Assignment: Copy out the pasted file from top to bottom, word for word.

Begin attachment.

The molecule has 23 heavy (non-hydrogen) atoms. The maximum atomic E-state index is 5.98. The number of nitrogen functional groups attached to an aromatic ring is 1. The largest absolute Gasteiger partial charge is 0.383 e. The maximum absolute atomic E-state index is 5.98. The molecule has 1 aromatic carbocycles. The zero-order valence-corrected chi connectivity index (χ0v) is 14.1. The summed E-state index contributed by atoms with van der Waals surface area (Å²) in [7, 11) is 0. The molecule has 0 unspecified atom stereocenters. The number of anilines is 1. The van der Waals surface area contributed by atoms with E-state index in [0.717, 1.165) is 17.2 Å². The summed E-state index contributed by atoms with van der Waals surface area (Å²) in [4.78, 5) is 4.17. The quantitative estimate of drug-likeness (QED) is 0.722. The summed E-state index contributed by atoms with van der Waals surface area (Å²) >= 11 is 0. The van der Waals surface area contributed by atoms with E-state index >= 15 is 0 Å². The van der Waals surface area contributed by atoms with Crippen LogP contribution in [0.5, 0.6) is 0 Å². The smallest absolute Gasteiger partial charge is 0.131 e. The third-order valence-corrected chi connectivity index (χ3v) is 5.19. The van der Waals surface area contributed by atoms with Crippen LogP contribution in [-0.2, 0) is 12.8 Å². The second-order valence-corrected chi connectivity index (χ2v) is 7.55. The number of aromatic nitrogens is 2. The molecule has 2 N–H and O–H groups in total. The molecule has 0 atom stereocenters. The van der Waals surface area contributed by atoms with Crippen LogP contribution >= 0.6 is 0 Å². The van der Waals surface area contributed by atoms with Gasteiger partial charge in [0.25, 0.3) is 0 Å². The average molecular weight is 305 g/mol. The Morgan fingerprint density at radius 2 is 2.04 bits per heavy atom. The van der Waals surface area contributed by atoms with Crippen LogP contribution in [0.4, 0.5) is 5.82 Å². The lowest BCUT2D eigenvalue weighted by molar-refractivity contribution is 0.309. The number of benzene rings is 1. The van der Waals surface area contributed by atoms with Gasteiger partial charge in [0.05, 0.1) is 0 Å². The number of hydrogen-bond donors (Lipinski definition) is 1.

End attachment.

The molecule has 23 heavy (non-hydrogen) atoms. The maximum atomic E-state index is 5.98. The number of nitrogen functional groups attached to an aromatic ring is 1. The largest absolute Gasteiger partial charge is 0.383 e. The maximum absolute atomic E-state index is 5.98. The molecule has 1 aromatic carbocycles. The zero-order valence-corrected chi connectivity index (χ0v) is 14.1. The summed E-state index contributed by atoms with van der Waals surface area (Å²) in [7, 11) is 0. The molecule has 0 unspecified atom stereocenters. The number of anilines is 1. The van der Waals surface area contributed by atoms with E-state index in [0.717, 1.165) is 17.2 Å². The summed E-state index contributed by atoms with van der Waals surface area (Å²) in [4.78, 5) is 4.17. The quantitative estimate of drug-likeness (QED) is 0.722. The summed E-state index contributed by atoms with van der Waals surface area (Å²) >= 11 is 0. The van der Waals surface area contributed by atoms with E-state index >= 15 is 0 Å². The van der Waals surface area contributed by atoms with Crippen LogP contribution in [0.5, 0.6) is 0 Å². The smallest absolute Gasteiger partial charge is 0.131 e. The third-order valence-corrected chi connectivity index (χ3v) is 5.19. The van der Waals surface area contributed by atoms with Crippen LogP contribution in [-0.2, 0) is 12.8 Å². The second-order valence-corrected chi connectivity index (χ2v) is 7.55. The number of aromatic nitrogens is 2. The molecule has 2 N–H and O–H groups in total. The molecule has 0 atom stereocenters. The van der Waals surface area contributed by atoms with Crippen LogP contribution >= 0.6 is 0 Å². The van der Waals surface area contributed by atoms with Gasteiger partial charge in [0.25, 0.3) is 0 Å². The average molecular weight is 305 g/mol. The Morgan fingerprint density at radius 2 is 2.04 bits per heavy atom. The van der Waals surface area contributed by atoms with Crippen LogP contribution in [0.4, 0.5) is 5.82 Å². The lowest BCUT2D eigenvalue weighted by molar-refractivity contribution is 0.309. The number of benzene rings is 1. The van der Waals surface area contributed by atoms with Gasteiger partial charge in [0.05, 0.1) is 0 Å². The number of hydrogen-bond donors (Lipinski definition) is 1.